One of the leading causes of morbidity and mortality among the older population incidence increasing due to aging population, 250,000 hip fx each year; 90% occur from falls
1. 4% die during initial hospitalization
2. 24% dies in the first year following injury
3. 50% remain unable to walk without an assistive device
4. 25% of previously independent clients remain in institutions for more than a year after a hip fracture
5. LOS was 6.5 days in 2000
Musculoskeletal Trauma: Hip Fractures
Risk factors

Pathophysiology
Risk factors
1. Bone loss due to hormonal changes (post menopausal women), low body weight, physical inactivity, low dietary calcium, inadequate levels of serum vitamin D, cigarette smoking and consumption of alcohol
2. Falling due to interaction between intrinsic risk factors and physical environment

Pathophysiology
1. Relationship to joint capsule
a) Intracapsular Sub-capital or mid-neck; fractures of the head or neck of femur; greater risk of nonunion and avascular necrosis; does not normally have large blood supply
b) Extracapsular
2. By anatomic area of proximal hip
a) Femoral neck
b) Intertrochanteric
c) Subtrochanteric
Musculoskeletal Trauma: Hip Fractures
Manifestations
Manifestations: pain, shortening of affected leg, external rotation
1. Emergency Dept Care
a) Vitals and PA, why they fell (underlying cardiac/neuro problem?)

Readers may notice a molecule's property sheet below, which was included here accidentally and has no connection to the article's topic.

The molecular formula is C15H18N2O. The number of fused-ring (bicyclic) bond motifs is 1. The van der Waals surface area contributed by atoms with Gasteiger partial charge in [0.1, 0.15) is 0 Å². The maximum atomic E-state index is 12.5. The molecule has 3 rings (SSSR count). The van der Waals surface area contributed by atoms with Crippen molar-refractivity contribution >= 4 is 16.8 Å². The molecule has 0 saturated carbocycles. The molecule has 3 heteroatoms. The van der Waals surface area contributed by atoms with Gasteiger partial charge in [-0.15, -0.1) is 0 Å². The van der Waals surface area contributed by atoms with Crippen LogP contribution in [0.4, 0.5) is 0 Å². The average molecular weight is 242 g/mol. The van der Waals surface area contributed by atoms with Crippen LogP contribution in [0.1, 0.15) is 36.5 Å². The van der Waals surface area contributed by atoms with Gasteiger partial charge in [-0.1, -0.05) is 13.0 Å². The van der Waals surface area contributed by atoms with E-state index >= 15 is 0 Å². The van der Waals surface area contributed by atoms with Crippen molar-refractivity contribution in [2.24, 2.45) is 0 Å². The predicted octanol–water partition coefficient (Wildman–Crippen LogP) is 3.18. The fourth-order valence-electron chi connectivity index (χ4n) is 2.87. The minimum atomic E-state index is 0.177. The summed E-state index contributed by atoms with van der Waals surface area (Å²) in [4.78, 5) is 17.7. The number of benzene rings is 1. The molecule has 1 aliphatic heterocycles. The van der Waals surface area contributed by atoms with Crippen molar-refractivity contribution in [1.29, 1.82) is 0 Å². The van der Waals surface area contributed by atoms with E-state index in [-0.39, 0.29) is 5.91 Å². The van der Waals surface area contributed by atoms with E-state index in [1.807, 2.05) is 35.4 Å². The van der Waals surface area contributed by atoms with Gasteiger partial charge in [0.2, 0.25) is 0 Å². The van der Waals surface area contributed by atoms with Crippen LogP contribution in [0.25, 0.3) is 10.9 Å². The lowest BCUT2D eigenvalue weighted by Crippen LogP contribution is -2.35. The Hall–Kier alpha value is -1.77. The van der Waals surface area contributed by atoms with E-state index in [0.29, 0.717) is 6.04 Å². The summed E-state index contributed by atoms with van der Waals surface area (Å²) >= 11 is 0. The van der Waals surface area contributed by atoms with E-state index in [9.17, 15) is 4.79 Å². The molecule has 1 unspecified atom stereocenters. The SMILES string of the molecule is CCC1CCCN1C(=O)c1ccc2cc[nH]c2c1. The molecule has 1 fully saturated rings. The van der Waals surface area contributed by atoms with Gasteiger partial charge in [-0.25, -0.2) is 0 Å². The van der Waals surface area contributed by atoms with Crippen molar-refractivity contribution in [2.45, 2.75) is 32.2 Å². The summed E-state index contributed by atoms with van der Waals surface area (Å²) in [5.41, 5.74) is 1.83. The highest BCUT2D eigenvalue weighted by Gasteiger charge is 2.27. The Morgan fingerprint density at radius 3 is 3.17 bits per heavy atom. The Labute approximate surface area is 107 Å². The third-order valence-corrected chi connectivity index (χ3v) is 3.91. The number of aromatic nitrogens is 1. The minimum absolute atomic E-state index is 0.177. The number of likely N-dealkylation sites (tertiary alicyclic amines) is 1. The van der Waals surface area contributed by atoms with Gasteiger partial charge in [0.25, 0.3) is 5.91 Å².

b) Current living status
c) If displace hip fx may see classic positioning of shortening and external rotation
d) Stabilize and get x-rays/lab work
Musculoskeletal Trauma: Hip Fractures
Collaborative care
Collaborative care
1. Skin traction (Buck’s) to decrease muscle spasms
2. Surgery: ORIF (open reduction and internal fixation) using hardware to secure femur
3. Fractures of femoral neck often disrupts blood supply to head of femur; surgery may be hemiarthroplasty (replacement of either femoral head or acetabulum with prosthesis)
Nursing Diagnoses/Interventions
Musculoskeletal Trauma: Hip Fractures
Nursing Diagnoses/Interventions
1. Same as any post-surgical
2. Same as post total hip arthroplasty except: Non-weight-bearing orders are usual
3. Health Seeking Behaviors
a) Trauma prevention
b) Maintain good bone health
Musculoskeletal Trauma: Amputations Partial or total
Musculoskeletal Trauma: Amputations Partial or total removal of body part resulting from traumatic event or chronic condition
Musculoskeletal Trauma: Amputations Partial or total
Risk Factors
A. Risk Factors
1. PVD is major cause
2. Trauma is major cause of upper extremity amputation
3. Other traumatic events resulting in amputation include frostbite, burns, electrocution
4. Underlying cause of amputation is interruption in blood flow either acute or chronic
Musculoskeletal Trauma: Amputations Partial or total
Goals
C. Goals
1. Alleviate symptoms
2. Maintain healthy tissue
3. Increase functional outcome: joints are preserved whenever possible to allow for greater function
4. Meet client directives: ethical issues can arise related to amputations
Musculoskeletal Trauma: Amputations Partial or total
Levels of amputation
Types of amputation
Levels of amputation Determined by local (ischemia and gangrene) and system factors (cardiovascular status, renal function, severity of diabetes mellitus)

Types of amputation
1. Open (guillotine) performed when infection is present and remains open to drain
2. Closed (flap) wound is closed with flap of skin sutured in place over stump